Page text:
Offline

 

#84 Feb-02-2010 08:49:am

lenape
Member
Registered: Feb-11-2008
Posts: 1779

Re: David Cornsilk: Definition of Wannabee

Okay, I think we are all on the same page here, but to be sure I want to add I am not speaking at anyone specific, on this forum, just speaking generally, thats all, don't want anyone calling me "angry" or "racist" or any of that, I will start to get a complex, LMAO:lol:

  I guess what it all boils down to is in Indian Country we don't say "who do you claim?", we say "who claims you?", however when you annoy and piss people off like I do that list of people who "claim" you will be short!

Last edited by lenape (Feb-02-2010 08:49:am)

Offline

 

#85 Feb-02-2010 03:32:pm

Chevy
Member
Registered: Aug-01-2007
Posts: 1577

Re: David Cornsilk: Definition of Wannabee

Yes, and family members can claim a person as a relative, as far as they know, but at the same time the Tribe or Nation doesn't claim the same person, and others in the Tribe or Nation don't claim the person as a member of the Tribe or Nation, or ethnically. smilebig_smile That's just how the cookie crumbles. smile


I also heard from the Irish. smilebig_smile

O.M.G. his first name is Tadgh. smile

Martha,

I can't speak for the people of Ireland, but I haven't ever heard of anyone here being offended by a person of Irish ancestry saying that they were Irish. Rather, I think most people here are proud that people in the US and elsewhere choose to identify themselves as Irish.

I hope that this answers your question,

Best wishes,

Offline

 

#86 Feb-02-2010 11:19:pm

NanticokePiney
Member
From: Hopewell Twp., New Jersey
Registered: Jul-10-2007
Posts: 4214

Re: David Cornsilk: Definition of Wannabee

lenape wrote:

however when you annoy and piss people off like I do that list of people who "claim" you will be short!

aaawwww! We still claim you. yikes


    lol


I don't have anger issues...just violent reactions to B.S.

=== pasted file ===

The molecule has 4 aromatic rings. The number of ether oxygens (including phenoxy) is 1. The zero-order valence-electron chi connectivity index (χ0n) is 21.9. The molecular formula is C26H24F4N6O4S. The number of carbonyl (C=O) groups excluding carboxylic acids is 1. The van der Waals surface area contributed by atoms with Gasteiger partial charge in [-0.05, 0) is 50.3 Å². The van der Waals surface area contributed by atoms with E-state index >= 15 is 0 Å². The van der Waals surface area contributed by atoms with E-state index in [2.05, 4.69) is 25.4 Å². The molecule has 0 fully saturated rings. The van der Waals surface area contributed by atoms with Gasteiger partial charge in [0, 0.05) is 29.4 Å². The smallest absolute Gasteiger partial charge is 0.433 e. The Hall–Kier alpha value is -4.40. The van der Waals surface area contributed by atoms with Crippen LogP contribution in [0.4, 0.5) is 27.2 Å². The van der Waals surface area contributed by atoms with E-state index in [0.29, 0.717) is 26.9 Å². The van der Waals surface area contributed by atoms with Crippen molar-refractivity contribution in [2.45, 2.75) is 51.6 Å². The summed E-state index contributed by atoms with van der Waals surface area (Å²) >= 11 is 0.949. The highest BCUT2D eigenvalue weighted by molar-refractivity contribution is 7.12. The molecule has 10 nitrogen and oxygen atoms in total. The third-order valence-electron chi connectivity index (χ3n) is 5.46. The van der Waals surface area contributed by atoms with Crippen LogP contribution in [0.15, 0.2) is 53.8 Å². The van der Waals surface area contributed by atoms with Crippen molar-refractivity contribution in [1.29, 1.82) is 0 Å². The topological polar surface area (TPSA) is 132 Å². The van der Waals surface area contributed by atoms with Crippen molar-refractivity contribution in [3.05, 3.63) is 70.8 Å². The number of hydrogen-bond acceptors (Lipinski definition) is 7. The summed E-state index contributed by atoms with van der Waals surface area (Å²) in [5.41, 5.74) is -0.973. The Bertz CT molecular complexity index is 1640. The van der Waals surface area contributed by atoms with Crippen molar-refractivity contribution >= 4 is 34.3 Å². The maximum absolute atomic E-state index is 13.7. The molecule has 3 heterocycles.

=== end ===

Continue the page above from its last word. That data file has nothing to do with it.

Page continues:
---------------------------------------------------
      Warning:  Some Profanity
This might cause you to experience reason

Offline

 

#87 Feb-03-2010 06:36:pm

Gummy Bear
Member
Registered: Jan-28-2010
Posts: 61

Re: David Cornsilk: Definition of Wannabee

lenape wrote:

Okay, I think we are all on the same page here, but to be sure I want to add I am not speaking at anyone specific, on this forum, just speaking generally, thats all, don't want anyone calling me "angry" or "racist" or any of that, I will start to get a complex, LMAO:lol:

  I guess what it all boils down to is in Indian Country we don't say "who do you claim?", we say "who claims you?", however when you annoy and piss people off like I do that list of people who "claim" you will be short!

Well there you have it,,,

Now what the heck we gonna talk about?

Offline

 

#88 Feb-04-2010 02:18:am

Chevy
Member
Registered: Aug-01-2007
Posts: 1577

Re: David Cornsilk: Definition of Wannabee

big_smilelol

Offline

 

#89 Feb-04-2010 12:03:pm

lenape
Member
Registered: Feb-11-2008
Posts: 1779

Re: David Cornsilk: Definition of Wannabee

NanticokePiney wrote:

lenape wrote:

however when you annoy and piss people off like I do that list of people who "claim" you will be short!

aaawwww! We still claim you. yikes


    lol

That is what scares me!!!! yikes

tongue

Offline

 

#90 Feb-09-2010 10:01:pm

sschkaak
Moderator
Registered: Sep-17-2007
Posts: 4272
Website

Re: David Cornsilk: Definition of Wannabee

DAVID CORNSILK ON THE CHEROKEE NATION

This was posted at NDNZ.COM on 15 Apr 2007, by John Cornsilk (father of
the author).

----------------------------

First, let's get clear on the word "Cherokee." It is NOT a traditional
word in our native language. It is the term applied to our people by
Europeans and undoubtedly borrowed from the language of one of our
tribal neighbors. We had various names for ourselves depending upon the
context. When speaking about ourselves relative to other people,
particularly other Indians, we called ourselves "ah-ni-yv-wi-ya" which
translates to "The Principal People." Among ourselves, relating to our
spiritual identity, we called ourselves "An-ni-gi-tu-wa-gi" or People of
the Place of Keetoowah. Keetoowah was the center of the world and the
name of our traditional mother town. And finally, when speaking to